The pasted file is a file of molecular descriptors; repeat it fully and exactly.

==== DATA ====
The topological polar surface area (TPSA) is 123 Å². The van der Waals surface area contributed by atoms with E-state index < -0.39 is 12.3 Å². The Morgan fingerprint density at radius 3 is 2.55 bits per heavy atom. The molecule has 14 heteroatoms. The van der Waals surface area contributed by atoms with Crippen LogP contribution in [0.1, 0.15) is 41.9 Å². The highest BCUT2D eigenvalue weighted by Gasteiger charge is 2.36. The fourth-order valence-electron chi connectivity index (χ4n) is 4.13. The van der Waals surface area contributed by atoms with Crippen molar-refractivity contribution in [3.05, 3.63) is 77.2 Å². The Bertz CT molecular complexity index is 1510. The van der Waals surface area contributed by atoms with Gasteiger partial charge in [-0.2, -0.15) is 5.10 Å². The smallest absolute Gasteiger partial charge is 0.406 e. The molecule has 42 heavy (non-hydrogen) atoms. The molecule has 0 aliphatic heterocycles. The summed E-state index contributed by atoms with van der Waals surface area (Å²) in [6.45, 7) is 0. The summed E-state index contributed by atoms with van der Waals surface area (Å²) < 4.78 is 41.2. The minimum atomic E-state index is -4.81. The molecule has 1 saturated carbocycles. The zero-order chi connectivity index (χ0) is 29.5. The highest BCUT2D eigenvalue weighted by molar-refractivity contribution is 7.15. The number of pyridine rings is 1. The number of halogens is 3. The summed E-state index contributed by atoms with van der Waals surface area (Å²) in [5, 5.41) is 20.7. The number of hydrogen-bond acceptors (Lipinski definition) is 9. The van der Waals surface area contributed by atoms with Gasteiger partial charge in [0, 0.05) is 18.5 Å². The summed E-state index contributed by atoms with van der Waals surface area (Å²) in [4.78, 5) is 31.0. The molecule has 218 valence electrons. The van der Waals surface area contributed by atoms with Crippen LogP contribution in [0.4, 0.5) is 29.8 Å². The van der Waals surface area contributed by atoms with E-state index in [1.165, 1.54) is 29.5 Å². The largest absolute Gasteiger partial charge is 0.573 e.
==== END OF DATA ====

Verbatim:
The topological polar surface area (TPSA) is 123 Å². The van der Waals surface area contributed by atoms with E-state index < -0.39 is 12.3 Å². The Morgan fingerprint density at radius 3 is 2.55 bits per heavy atom. The molecule has 14 heteroatoms. The van der Waals surface area contributed by atoms with Crippen LogP contribution in [0.1, 0.15) is 41.9 Å². The highest BCUT2D eigenvalue weighted by Gasteiger charge is 2.36. The fourth-order valence-electron chi connectivity index (χ4n) is 4.13. The van der Waals surface area contributed by atoms with Crippen molar-refractivity contribution in [3.05, 3.63) is 77.2 Å². The Bertz CT molecular complexity index is 1510. The van der Waals surface area contributed by atoms with Gasteiger partial charge in [-0.2, -0.15) is 5.10 Å². The smallest absolute Gasteiger partial charge is 0.406 e. The molecule has 42 heavy (non-hydrogen) atoms. The molecule has 0 aliphatic heterocycles. The summed E-state index contributed by atoms with van der Waals surface area (Å²) in [6.45, 7) is 0. The summed E-state index contributed by atoms with van der Waals surface area (Å²) < 4.78 is 41.2. The minimum atomic E-state index is -4.81. The molecule has 1 saturated carbocycles. The zero-order chi connectivity index (χ0) is 29.5. The highest BCUT2D eigenvalue weighted by molar-refractivity contribution is 7.15. The number of pyridine rings is 1. The number of halogens is 3. The summed E-state index contributed by atoms with van der Waals surface area (Å²) in [5, 5.41) is 20.7. The number of hydrogen-bond acceptors (Lipinski definition) is 9. The van der Waals surface area contributed by atoms with Gasteiger partial charge in [0, 0.05) is 18.5 Å². The summed E-state index contributed by atoms with van der Waals surface area (Å²) in [4.78, 5) is 31.0. The molecule has 218 valence electrons. The van der Waals surface area contributed by atoms with Crippen LogP contribution in [0.4, 0.5) is 29.8 Å². The van der Waals surface area contributed by atoms with E-state index in [1.165, 1.54) is 29.5 Å². The largest absolute Gasteiger partial charge is 0.573 e.